Hitting the right note: Does the charity sector have a problem with whistle-blowing?

Our latest blog looks at the challenges of being a whistle-blower in the charity sector.
Joe Saxton
 

Most (if not all) of the recent charity scandals have been ‘discovered’ by outsiders. The extent of industrial fundraising was revealed because of the Olive Cooke scandal and subsequent newspaper coverage. The safeguarding breaches in Haiti and elsewhere came out because of an article in the Times. The extent and scale of the CEO pay in the charity sector issue came to light because of an article in the Telegraph. The same is true of the CEO pay scandals in Ireland – it took newspaper involvement to reveal the extent of high CEO pay to the public.

Something that troubles me in these examples is that it took newspapers to really get change moving. There was no shortage of donors and fundraisers who were appalled by the extent and nature of some fundraising tactics – but the Institute of Fundraising and the other self-regulation bodies were indifferent to these messages. For example, it took them 18 months to decide that a ‘no cold-callers’ sticker on a front door should apply to fundraisers. After the Haiti scandal, it became clear that lots of people had raised concerns about the weaknesses in Oxfam’s approach to safeguarding – but it wasn’t enough to affect any meaningful change. I’d heard about some of the shenanigans at Save the Children on the grapevine, and a lot of other people must have too. Where were charities in the child grooming scandals in Oxford, Rotherham and elsewhere? In the Irish context, there had been a proposal for an Irish charity regulator for some years, and progress was painfully slow – until the scandals hit the media.

Whistle-blowing is one of the ways that any system receives the indicators that things need to change – and there is nothing easy about it. An individual or individuals see that something is wrong, bypass their management line, and tell senior management about it. Stephen Bolsin, the anaesthetist who revealed the extent of premature child deaths after cardiac surgery at Bristol Royal Infirmary had to emigrate to Australia after he blew the whistle on what was happening there; one calculation was that 170 children who died at the hands of incompetent paediatric heart surgeons could have survived in other NHS units.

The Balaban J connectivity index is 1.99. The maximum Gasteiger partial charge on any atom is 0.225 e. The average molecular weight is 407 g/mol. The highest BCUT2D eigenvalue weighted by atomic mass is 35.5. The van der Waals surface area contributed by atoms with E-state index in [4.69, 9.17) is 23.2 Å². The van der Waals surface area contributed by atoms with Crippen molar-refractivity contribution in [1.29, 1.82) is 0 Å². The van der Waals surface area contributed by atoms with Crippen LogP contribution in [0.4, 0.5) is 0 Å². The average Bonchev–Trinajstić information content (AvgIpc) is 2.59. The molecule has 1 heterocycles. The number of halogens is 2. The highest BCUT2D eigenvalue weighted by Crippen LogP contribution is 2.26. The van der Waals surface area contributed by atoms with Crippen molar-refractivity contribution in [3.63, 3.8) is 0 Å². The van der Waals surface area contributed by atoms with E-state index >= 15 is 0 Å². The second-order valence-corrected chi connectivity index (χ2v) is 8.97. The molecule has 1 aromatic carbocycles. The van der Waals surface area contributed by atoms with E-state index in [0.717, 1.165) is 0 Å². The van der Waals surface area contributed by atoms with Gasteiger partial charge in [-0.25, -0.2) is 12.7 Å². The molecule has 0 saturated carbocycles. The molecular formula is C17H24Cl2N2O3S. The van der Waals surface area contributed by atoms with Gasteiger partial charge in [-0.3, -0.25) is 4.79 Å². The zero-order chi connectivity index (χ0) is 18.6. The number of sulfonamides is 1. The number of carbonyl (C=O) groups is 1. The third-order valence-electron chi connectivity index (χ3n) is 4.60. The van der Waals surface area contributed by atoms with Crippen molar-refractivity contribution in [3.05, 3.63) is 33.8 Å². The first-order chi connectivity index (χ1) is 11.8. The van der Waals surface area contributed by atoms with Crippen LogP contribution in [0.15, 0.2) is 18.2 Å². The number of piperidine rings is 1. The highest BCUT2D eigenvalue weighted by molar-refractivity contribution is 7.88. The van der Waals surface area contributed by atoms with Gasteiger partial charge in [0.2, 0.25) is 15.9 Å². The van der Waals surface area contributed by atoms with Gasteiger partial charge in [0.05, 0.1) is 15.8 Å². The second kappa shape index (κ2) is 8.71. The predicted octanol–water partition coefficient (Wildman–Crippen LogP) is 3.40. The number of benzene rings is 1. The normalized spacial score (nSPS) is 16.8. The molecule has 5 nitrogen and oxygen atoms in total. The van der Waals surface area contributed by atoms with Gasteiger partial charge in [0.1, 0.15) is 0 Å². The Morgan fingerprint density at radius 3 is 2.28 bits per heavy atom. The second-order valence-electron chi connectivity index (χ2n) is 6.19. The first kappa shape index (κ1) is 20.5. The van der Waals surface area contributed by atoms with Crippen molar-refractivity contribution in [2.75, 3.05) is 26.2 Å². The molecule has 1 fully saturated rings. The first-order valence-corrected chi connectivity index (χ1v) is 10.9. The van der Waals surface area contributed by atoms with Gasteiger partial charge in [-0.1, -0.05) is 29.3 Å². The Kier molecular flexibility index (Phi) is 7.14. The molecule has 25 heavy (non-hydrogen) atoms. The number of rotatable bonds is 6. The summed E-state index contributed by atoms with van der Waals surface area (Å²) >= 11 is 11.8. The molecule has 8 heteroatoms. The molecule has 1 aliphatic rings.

The challenge of being a whistle-blower in a charity was brought home to me when I met with an old colleague John from my Oxfam days. John, now a Director of Communications at a decent size charity, was concerned that his charity’s approach to fundraising was flawed. He felt that the charity trustees had conflicts of interests with outside business interests, which weren’t being properly addressed. He told the chair of trustees who seemed eager to find reasons to convince themself that it wasn’t really a problem. Other trustees were asked didn’t seem to mind: too keen perhaps to stay in favour with the Chair and CEO.  

John has young children for whom he is part primary carer; job flexibility allowing him to get home for school pick up two days a week is really important. He is concerned that going public with his concerns would probably mean losing his job, or at least work flexibility. John investigated the Charity Commission’s whistle-blowing service; the first step was a helpful call to a charity called Protect which gave a useful rundown of processes and legal rights. However, to make a formal complaint he had to respond to 10 questions on the Commission website (you’ll need to scroll down a bit to find them). At this point, John got cold feet. The questions are followed by the less than reassuring highlighted message It is a criminal offence to knowingly or recklessly provide false or misleading information to the Charity Commission’ with no equivalent message assuring anonymity, the importance of whistle-blowing, or highlighting why it matters. I wonder how many people have used this service. John for his part decided that he had tried to tell the organisation about its errors, and was going to keep his head down.

If we want to tackle problems and issues in the charity sector before they spread or become even bigger, we need to have a culture which welcomes dissent, which finds ways to discover what people think is going on, and to address them early. My conversation with John has made me realise that where I am a trustee, I need to go and look at how we encourage people to tell us what they think. Newspapers have played a vital role in providing publicity that has brought about much needed change in some charities; however, a sector that is born out of a passion to change the world seems remarkably resistant to changing itself. Problems like bad fundraising, lax governance or poor safeguarding will end on the frontpages; but they could be halted at the grassroots with somebody telling management their concerns, and with them being listened to.

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